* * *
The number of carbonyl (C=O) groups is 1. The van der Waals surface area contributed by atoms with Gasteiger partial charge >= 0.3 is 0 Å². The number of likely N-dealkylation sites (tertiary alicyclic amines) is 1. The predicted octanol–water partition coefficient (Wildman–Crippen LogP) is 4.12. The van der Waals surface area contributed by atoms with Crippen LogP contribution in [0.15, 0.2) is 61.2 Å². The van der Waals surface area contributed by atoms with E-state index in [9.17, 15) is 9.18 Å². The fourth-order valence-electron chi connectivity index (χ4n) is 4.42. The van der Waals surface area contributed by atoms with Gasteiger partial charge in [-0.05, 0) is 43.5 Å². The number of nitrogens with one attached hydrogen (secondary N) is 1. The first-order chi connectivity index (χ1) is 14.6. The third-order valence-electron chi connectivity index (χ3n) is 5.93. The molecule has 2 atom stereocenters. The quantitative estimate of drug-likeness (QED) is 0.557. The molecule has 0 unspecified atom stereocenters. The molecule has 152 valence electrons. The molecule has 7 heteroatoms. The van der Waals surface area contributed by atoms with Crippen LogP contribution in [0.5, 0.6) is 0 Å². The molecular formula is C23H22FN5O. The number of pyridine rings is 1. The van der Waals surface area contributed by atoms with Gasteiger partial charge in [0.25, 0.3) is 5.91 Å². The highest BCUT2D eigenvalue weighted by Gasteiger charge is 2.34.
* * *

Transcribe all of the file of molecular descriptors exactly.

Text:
The number of carbonyl (C=O) groups is 1. The van der Waals surface area contributed by atoms with Gasteiger partial charge >= 0.3 is 0 Å². The number of likely N-dealkylation sites (tertiary alicyclic amines) is 1. The predicted octanol–water partition coefficient (Wildman–Crippen LogP) is 4.12. The van der Waals surface area contributed by atoms with Crippen LogP contribution in [0.15, 0.2) is 61.2 Å². The van der Waals surface area contributed by atoms with E-state index in [9.17, 15) is 9.18 Å². The fourth-order valence-electron chi connectivity index (χ4n) is 4.42. The van der Waals surface area contributed by atoms with Gasteiger partial charge in [-0.05, 0) is 43.5 Å². The number of nitrogens with one attached hydrogen (secondary N) is 1. The first-order chi connectivity index (χ1) is 14.6. The third-order valence-electron chi connectivity index (χ3n) is 5.93. The molecule has 2 atom stereocenters. The quantitative estimate of drug-likeness (QED) is 0.557. The molecule has 0 unspecified atom stereocenters. The molecule has 152 valence electrons. The molecule has 7 heteroatoms. The van der Waals surface area contributed by atoms with Crippen LogP contribution in [0.5, 0.6) is 0 Å². The molecular formula is C23H22FN5O. The number of pyridine rings is 1. The van der Waals surface area contributed by atoms with Gasteiger partial charge in [0.25, 0.3) is 5.91 Å². The highest BCUT2D eigenvalue weighted by Gasteiger charge is 2.34.